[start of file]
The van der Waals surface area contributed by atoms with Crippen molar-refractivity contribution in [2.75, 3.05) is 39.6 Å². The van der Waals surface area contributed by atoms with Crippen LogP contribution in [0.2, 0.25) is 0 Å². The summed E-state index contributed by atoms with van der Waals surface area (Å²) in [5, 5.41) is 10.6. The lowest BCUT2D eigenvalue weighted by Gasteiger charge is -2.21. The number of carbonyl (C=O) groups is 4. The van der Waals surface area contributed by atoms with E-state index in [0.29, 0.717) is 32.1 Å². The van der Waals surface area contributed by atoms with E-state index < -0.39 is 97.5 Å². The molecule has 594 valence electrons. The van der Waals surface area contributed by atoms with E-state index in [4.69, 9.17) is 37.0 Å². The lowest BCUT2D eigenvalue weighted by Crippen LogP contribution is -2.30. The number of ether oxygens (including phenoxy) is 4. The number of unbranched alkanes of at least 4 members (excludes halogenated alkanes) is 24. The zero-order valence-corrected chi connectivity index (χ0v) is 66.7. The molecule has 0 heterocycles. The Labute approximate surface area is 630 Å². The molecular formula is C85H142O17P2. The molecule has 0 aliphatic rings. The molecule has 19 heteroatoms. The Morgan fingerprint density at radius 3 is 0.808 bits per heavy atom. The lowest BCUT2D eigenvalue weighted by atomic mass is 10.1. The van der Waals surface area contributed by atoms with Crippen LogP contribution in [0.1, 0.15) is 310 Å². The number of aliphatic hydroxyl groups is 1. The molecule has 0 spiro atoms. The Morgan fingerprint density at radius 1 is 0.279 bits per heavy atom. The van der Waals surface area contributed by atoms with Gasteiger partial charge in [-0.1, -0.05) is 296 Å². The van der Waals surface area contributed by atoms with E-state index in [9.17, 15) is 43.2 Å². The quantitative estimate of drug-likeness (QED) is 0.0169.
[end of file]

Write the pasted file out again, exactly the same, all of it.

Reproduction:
The van der Waals surface area contributed by atoms with Crippen molar-refractivity contribution in [2.75, 3.05) is 39.6 Å². The van der Waals surface area contributed by atoms with Crippen LogP contribution in [0.2, 0.25) is 0 Å². The summed E-state index contributed by atoms with van der Waals surface area (Å²) in [5, 5.41) is 10.6. The lowest BCUT2D eigenvalue weighted by Gasteiger charge is -2.21. The number of carbonyl (C=O) groups is 4. The van der Waals surface area contributed by atoms with E-state index in [0.29, 0.717) is 32.1 Å². The van der Waals surface area contributed by atoms with E-state index < -0.39 is 97.5 Å². The molecule has 594 valence electrons. The van der Waals surface area contributed by atoms with E-state index in [4.69, 9.17) is 37.0 Å². The lowest BCUT2D eigenvalue weighted by Crippen LogP contribution is -2.30. The number of ether oxygens (including phenoxy) is 4. The number of unbranched alkanes of at least 4 members (excludes halogenated alkanes) is 24. The zero-order valence-corrected chi connectivity index (χ0v) is 66.7. The molecule has 0 heterocycles. The Labute approximate surface area is 630 Å². The molecular formula is C85H142O17P2. The molecule has 0 aliphatic rings. The molecule has 19 heteroatoms. The Morgan fingerprint density at radius 3 is 0.808 bits per heavy atom. The lowest BCUT2D eigenvalue weighted by atomic mass is 10.1. The van der Waals surface area contributed by atoms with Crippen LogP contribution in [0.1, 0.15) is 310 Å². The number of aliphatic hydroxyl groups is 1. The molecule has 0 spiro atoms. The Morgan fingerprint density at radius 1 is 0.279 bits per heavy atom. The van der Waals surface area contributed by atoms with Gasteiger partial charge in [-0.1, -0.05) is 296 Å². The van der Waals surface area contributed by atoms with E-state index in [9.17, 15) is 43.2 Å². The quantitative estimate of drug-likeness (QED) is 0.0169.